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Organs and Pianos at Yale, but No Dueling Keyboards

New York Times

SIMON PRESTON, an organist with a wit as dry as his talent is prodigious, had just concluded a solo concert in Yale University’s Woolsey Hall last November when he was asked to draw a broad comparison between the hall’s monumental Newberry Memorial Organ — on which he had rendered Bach, Mozart, Liszt and Olivier Messiaen to sustained applause — and the other great organs he had played.

“This one works,” he said.

Mr. Preston, whose 50-year career has included appointments at Westminster Abbey and Christ Church Oxford, was smiling as he answered the question. But for all its humor, his answer was no throwaway, either as an assessment of the prized and pampered Newberry organ or as a metaphor for Yale’s keyboard programming in general — a comprehensive and, at times, challenging series of organ and piano recitals.

By the time the season is over in April, Great Organ Music at Yale, the primary vehicle for producing organ concerts under the Institute of Sacred Music, is to have presented six concerts, featuring the work of composers from the late-Renaissance Dutchman Jan Pieterszoon Sweelinck to the French modernists Marcel Dupré and his student, Messiaen.

At the same time, the Horowitz Piano Series, a parallel set of concerts run by the School of Music’s piano department, by the time it finishes in March, is to have presented eight shows, offering works by composers from Mozart to Martin Bresnick. A Yale faculty member, Mr. Bresnick has written a new piece that Robert Blocker, the dean of the School of Music, will perform in the season-closing show.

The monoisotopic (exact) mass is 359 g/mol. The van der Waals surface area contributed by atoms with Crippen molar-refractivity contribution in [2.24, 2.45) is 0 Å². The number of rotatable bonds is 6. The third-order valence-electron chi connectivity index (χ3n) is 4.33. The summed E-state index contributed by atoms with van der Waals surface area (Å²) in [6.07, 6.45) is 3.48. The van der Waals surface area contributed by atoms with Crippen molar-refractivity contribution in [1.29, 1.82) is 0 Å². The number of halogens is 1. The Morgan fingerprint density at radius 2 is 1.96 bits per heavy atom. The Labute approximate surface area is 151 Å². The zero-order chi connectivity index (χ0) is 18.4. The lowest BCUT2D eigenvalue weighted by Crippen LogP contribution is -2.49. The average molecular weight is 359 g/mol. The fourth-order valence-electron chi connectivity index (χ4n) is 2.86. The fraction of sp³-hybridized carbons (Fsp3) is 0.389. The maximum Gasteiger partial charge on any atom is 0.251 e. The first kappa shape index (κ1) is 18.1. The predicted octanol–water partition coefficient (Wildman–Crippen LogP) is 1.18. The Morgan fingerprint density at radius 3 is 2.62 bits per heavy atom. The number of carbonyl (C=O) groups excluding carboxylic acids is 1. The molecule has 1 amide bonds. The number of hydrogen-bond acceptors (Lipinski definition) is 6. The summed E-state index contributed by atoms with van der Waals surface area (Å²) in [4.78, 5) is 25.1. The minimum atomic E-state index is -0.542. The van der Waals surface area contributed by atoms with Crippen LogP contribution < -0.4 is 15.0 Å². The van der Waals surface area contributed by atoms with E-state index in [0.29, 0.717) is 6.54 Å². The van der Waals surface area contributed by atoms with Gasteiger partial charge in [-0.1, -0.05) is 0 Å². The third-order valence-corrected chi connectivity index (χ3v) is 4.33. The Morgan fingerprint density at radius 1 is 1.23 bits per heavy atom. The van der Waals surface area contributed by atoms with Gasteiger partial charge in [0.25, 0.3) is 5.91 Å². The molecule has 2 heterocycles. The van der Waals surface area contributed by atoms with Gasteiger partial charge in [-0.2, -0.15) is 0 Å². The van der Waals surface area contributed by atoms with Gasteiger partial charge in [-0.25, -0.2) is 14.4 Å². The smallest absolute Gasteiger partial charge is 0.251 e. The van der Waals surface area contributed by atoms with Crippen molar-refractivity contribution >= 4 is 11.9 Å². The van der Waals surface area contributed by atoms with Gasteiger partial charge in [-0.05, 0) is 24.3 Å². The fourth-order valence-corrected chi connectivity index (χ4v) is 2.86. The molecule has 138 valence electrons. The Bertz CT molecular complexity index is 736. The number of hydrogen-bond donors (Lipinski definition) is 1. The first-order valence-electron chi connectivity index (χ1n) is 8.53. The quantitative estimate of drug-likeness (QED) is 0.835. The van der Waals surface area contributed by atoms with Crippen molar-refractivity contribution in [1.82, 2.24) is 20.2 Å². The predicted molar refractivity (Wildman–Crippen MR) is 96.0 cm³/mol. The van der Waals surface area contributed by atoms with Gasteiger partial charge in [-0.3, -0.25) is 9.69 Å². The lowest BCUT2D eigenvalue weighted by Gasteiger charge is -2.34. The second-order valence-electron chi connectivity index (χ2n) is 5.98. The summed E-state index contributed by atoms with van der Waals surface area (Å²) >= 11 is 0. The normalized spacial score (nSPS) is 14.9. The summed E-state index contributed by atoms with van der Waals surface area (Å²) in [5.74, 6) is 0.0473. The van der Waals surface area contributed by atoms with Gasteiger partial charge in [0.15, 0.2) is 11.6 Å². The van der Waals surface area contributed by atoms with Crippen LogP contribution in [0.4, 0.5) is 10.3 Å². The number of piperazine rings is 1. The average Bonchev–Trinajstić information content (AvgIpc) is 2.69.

Mr. Blocker’s decision to include the Bresnick piece, “Extrana Devocion” — a processional inspired by a Goya etching — reflects a penchant for ambitious composition in the programming. The piece, as described by Mr. Bresnick in an e-mail, weaves “gentle sonorities, deliberate tempo and dreamlike realistic form” in an attempt to suggest the etching “in a vivid, unrestrained and compelling way.”

The airing of the piece, in the context of the program as a whole, also constitutes something of a rebuttal to those who argue that a bill of fare should not be entirely composed of miniatures. Despite its relative brevity — Mr. Bresnick put its running time at six and a half minutes — the piece will fit squarely among the set’s other selections, short works by Brahms, Schumann and another Yale composer, Ezra Laderman, among others.

Over the course of the series, extended works are to balance Mr. Blocker’s miniatures — among them the “Hammerklavier,” perhaps the knottiest of the late Beethoven sonatas, which Hung-Kuan Chen is to take on next month.

Advocacy of a sort drives most programming choices — and those in the piano series are no exception. Wei-Yi Yang said he became enamored of Schubert’s Sonata in A major as a student at the School of Music a decade ago. Now a professor there, he is to revisit the piece this month — a decision, he said, driven by a desire to promote Schubert’s later sonatas, which are “unjustly underrepresented in the context of concert programming.” Boris Berman, who directs the Horowitz series, said his decision to place Brahms and Schoenberg side by side in his season-opening recital last October was made in good measure to highlight the composers’ connections and paint a coherent picture of the Viennese milieu in which they operated.…